In De Sanctis-Cacchione syndrome, the earliest symptoms are the skin abnormalities associated with xeroderma pigmentosum (XP) including excessive freckling and blistering occurring after exposure to ultraviolet light (photosensitivity). In some cases, pain and blistering may occur immediately after contact with sunlight. Acute sunburn and persistent redness or inflammation of the skin (erythema) are also early symptoms of De Sanctis-Cacchione syndrome. In most cases of XP, these symptoms may be apparent immediately after birth or by the age of three years. However, in some rare cases, symptoms may not be apparent until later in childhood. In most cases of De Sanctis-Cacchione syndrome, onset is often during infancy.
Additional skin symptoms often associated with De Sanctis-Cacchione syndrome include unusually dark (hyperpigmentation) or light (hypopigmentation) areas of skin. In some cases, complete loss of skin color (depigmentation) and/or excessive scarring may occur. Wart-like lesions (actinic keratoses) may develop, as well as small red Skin lesions (telangiectasias) that are caused by abnormal widening of tiny blood vessels near the surface of the skin. The skin may also become weak and easily damaged. Degenerative (atrophic) changes may occur and the skin may appear dry and smooth.
Most children with De Sanctis-Cacchione syndrome usually have one or more neurological abnormalities; the most frequent is low intelligence. Other abnormalities may include an unusually Small head (microcephaly); hearing impairment (sensorineural deafness); absent (areflexia) or weakened (hyporeflexia) reflexes; and/or increased rigidity in some muscles causing stiffness and limitation of movement (spasticity). Affected individuals may also exhibit loss of the ability to coordinate voluntary movements (ataxia) and/or abnormal Involuntary movements of the body such as uncontrolled jerky movements combined with slow, writhing movements (choreoathetosis).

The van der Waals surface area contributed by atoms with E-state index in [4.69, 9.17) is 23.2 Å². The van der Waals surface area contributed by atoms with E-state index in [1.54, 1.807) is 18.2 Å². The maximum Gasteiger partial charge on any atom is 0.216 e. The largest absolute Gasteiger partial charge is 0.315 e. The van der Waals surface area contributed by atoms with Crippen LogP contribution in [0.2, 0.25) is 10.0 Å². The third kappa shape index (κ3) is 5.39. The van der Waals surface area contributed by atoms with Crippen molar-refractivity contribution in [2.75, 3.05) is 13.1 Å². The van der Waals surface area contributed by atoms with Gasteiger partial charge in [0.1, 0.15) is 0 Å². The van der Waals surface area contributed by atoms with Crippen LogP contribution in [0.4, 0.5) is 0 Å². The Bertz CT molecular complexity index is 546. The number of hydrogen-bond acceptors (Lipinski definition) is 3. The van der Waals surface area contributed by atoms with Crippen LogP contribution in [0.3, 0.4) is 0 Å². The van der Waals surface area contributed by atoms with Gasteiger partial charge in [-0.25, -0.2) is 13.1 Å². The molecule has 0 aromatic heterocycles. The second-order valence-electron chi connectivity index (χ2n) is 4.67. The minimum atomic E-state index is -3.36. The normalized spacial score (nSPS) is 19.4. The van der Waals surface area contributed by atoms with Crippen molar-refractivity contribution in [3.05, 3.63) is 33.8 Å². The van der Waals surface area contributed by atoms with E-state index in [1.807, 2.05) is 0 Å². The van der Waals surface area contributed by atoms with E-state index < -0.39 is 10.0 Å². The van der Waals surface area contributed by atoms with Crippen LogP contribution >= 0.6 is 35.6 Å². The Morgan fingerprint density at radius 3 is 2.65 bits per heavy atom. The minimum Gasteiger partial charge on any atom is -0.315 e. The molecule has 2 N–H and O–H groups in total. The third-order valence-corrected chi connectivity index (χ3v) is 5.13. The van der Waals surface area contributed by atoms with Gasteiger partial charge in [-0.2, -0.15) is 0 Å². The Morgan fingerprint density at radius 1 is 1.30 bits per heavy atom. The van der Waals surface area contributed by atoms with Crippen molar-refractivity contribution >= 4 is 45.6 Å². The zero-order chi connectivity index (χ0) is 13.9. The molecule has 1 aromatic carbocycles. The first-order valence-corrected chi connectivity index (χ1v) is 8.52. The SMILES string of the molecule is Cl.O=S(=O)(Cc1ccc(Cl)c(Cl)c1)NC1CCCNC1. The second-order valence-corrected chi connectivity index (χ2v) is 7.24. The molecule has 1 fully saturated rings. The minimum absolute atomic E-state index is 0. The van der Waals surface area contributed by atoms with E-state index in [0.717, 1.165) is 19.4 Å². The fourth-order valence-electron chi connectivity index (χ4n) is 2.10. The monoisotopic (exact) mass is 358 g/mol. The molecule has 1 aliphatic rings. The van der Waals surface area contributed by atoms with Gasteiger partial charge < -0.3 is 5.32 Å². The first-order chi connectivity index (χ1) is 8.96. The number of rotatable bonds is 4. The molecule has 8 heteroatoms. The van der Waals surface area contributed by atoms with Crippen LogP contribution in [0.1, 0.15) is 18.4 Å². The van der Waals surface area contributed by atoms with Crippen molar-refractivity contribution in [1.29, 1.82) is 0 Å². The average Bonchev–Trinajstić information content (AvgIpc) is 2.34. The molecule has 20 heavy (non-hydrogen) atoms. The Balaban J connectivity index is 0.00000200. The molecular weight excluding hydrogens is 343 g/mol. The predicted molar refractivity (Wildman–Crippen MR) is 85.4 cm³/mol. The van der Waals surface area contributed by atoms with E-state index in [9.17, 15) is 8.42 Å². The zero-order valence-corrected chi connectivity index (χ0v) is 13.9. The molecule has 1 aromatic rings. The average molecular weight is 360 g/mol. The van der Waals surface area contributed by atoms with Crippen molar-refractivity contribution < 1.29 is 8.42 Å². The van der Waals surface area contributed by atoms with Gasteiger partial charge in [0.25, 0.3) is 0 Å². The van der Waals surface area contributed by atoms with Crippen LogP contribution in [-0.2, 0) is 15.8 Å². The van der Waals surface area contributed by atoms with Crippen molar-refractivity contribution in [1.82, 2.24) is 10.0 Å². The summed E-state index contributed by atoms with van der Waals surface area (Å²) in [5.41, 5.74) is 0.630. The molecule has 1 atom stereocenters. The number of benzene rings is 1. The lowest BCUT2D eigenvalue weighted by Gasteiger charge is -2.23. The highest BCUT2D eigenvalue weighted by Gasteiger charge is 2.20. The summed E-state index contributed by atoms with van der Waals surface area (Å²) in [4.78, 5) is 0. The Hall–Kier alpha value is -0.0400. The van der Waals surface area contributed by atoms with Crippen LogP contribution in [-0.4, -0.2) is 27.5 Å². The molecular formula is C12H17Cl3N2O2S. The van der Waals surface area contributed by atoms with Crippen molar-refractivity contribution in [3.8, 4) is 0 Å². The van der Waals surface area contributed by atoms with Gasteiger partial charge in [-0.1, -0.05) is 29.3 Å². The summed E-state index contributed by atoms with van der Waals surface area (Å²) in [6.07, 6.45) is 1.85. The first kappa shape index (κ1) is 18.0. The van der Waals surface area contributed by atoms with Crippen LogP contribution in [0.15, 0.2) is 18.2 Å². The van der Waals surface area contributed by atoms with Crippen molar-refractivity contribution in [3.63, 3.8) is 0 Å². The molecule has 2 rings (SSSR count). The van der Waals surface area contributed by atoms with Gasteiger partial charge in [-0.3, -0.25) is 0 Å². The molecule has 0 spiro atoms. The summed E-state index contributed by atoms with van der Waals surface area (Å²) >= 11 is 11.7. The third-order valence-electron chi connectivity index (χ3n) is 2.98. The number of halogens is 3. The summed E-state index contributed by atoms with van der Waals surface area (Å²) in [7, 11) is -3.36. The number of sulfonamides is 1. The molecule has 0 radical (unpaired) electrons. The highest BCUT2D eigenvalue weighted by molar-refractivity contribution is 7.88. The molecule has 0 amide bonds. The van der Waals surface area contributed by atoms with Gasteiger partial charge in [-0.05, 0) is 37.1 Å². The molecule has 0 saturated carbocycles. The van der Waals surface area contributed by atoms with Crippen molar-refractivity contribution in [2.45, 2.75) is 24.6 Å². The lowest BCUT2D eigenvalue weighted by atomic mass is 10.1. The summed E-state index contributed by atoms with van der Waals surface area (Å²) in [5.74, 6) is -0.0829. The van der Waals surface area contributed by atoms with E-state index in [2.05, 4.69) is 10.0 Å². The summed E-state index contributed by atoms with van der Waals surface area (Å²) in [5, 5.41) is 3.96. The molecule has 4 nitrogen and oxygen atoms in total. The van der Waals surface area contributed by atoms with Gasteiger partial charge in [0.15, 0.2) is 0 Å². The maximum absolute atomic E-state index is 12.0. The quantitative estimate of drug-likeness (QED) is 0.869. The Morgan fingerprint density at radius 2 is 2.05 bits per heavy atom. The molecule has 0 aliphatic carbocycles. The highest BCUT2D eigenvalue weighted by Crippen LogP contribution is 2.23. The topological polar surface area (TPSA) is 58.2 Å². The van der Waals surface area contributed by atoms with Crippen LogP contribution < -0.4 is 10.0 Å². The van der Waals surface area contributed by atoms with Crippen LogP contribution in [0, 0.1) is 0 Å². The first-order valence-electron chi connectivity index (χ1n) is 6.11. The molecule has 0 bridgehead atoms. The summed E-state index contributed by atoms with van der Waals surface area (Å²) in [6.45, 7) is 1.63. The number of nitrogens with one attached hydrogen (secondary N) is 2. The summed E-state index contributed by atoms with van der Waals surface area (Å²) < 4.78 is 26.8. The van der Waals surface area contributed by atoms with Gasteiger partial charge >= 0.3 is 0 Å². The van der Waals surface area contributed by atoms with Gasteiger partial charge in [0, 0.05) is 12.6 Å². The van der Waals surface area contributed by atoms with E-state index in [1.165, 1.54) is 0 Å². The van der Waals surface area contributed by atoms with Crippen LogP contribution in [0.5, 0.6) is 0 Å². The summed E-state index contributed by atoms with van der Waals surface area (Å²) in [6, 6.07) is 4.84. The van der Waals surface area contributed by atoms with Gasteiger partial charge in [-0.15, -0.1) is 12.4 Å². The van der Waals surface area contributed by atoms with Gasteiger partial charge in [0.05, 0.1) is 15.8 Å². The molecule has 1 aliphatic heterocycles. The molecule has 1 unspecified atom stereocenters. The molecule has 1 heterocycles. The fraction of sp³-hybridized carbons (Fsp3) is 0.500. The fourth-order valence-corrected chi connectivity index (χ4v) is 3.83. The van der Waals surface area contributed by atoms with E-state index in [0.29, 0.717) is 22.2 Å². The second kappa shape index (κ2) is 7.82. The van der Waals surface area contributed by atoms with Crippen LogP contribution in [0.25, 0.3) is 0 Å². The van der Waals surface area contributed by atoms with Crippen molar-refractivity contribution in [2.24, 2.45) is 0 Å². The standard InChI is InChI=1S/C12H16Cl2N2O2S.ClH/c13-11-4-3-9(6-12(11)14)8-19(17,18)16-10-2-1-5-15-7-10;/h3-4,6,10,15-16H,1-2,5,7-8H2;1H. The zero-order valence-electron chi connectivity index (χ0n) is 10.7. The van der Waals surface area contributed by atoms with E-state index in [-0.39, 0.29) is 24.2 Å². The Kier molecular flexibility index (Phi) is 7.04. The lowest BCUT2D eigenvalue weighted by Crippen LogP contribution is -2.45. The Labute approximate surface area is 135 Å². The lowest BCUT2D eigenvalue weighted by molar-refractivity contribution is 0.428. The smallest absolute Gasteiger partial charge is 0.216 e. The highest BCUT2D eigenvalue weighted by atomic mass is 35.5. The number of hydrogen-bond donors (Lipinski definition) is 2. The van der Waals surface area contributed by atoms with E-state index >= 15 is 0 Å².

De Sanctis-Cacchione syndrome is occasionally associated with slow progressive degeneration of part of the brain known as the cerebellum (cerebellar atropy) and/or any of a group of progressive disorders involving degeneration of other parts of the brain (i.e., cortex, basis pontis, and inferior olivary nuclei). This clinical picture is similar to that seen in the hereditary olivopontocerebellar atrophies. Symptoms may include impaired muscle coordination (ataxia), tremors, involuntary movements, and speech disturbances (dysarthria).
Individuals with De Sanctis-Cacchione syndrome will also exhibit unusually slow development, profound Growth delays resulting in Short stature (dwarfism), mental retardation, and/or inadequate function of the testes or ovaries (hypogonadism).
Benign skin tumors may be associated with De Sanctis-Cacchione syndrome, with onset possible before the age of five. These may include tumors that are pre-malignant or benign (non-cancerous), such as tumors made up of blood vessels (angiomas) and/or rapidly growing tumors often occurring on sun-exposed areas of the skin.
Individuals with De Sanctis-Cacchione syndrome may experience an early onset of skin cancer. For example, skin cancers such as malignant melanoma, basal cell carcinoma, and squamous cell carcinoma often occur in individuals with this disorder; the most commonly affected areas are the head, neck, and face.
In De Sanctis-Cacchione syndrome, some of the eye symptoms associated with XP may be present. These may include an extreme intolerance to light (photophobia); inflammation of the corneas of the eyes (keratitis); inflammation of the membrane that covers the white portion of the eyes (conjunctivitis); outward facing of the eyelids (ectropion); and/or inward facing of the eyelids (entropion). The severity of symptoms related to the skin and eyes may depend on the amount of exposure to ultraviolet light.